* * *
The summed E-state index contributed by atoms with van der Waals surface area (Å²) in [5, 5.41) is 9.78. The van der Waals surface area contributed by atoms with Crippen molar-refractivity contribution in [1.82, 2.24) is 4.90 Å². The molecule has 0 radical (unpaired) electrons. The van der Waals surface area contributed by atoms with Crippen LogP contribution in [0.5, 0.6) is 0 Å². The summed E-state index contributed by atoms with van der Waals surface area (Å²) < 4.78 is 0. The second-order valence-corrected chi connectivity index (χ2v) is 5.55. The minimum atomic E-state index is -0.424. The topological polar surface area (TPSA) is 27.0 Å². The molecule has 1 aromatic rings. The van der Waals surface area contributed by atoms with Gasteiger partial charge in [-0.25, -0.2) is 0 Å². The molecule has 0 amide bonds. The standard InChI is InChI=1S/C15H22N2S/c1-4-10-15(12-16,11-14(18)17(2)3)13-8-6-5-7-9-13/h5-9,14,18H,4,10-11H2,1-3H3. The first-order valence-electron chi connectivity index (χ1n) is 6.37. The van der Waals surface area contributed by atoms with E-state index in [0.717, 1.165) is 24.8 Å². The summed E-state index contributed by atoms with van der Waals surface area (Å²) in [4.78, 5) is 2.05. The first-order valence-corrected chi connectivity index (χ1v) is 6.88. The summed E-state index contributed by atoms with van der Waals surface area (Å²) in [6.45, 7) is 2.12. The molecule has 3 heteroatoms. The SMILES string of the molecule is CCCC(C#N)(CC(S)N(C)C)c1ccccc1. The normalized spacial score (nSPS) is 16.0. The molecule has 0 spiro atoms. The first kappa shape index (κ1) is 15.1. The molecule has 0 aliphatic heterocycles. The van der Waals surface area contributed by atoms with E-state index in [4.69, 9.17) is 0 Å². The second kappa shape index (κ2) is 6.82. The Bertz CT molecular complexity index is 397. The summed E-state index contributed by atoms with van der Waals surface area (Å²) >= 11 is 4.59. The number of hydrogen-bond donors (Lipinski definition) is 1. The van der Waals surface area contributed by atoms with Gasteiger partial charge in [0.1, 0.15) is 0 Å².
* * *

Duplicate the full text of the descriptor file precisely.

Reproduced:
The summed E-state index contributed by atoms with van der Waals surface area (Å²) in [5, 5.41) is 9.78. The van der Waals surface area contributed by atoms with Crippen molar-refractivity contribution in [1.82, 2.24) is 4.90 Å². The molecule has 0 radical (unpaired) electrons. The van der Waals surface area contributed by atoms with Crippen LogP contribution in [0.5, 0.6) is 0 Å². The summed E-state index contributed by atoms with van der Waals surface area (Å²) < 4.78 is 0. The second-order valence-corrected chi connectivity index (χ2v) is 5.55. The minimum atomic E-state index is -0.424. The topological polar surface area (TPSA) is 27.0 Å². The molecule has 1 aromatic rings. The van der Waals surface area contributed by atoms with Gasteiger partial charge in [-0.25, -0.2) is 0 Å². The molecule has 0 amide bonds. The standard InChI is InChI=1S/C15H22N2S/c1-4-10-15(12-16,11-14(18)17(2)3)13-8-6-5-7-9-13/h5-9,14,18H,4,10-11H2,1-3H3. The first-order valence-electron chi connectivity index (χ1n) is 6.37. The van der Waals surface area contributed by atoms with E-state index in [0.717, 1.165) is 24.8 Å². The summed E-state index contributed by atoms with van der Waals surface area (Å²) in [4.78, 5) is 2.05. The first-order valence-corrected chi connectivity index (χ1v) is 6.88. The summed E-state index contributed by atoms with van der Waals surface area (Å²) in [6.45, 7) is 2.12. The molecule has 3 heteroatoms. The SMILES string of the molecule is CCCC(C#N)(CC(S)N(C)C)c1ccccc1. The normalized spacial score (nSPS) is 16.0. The molecule has 0 spiro atoms. The first kappa shape index (κ1) is 15.1. The molecule has 0 aliphatic heterocycles. The van der Waals surface area contributed by atoms with E-state index in [4.69, 9.17) is 0 Å². The second kappa shape index (κ2) is 6.82. The Bertz CT molecular complexity index is 397. The summed E-state index contributed by atoms with van der Waals surface area (Å²) >= 11 is 4.59. The number of hydrogen-bond donors (Lipinski definition) is 1. The van der Waals surface area contributed by atoms with Gasteiger partial charge in [0.1, 0.15) is 0 Å².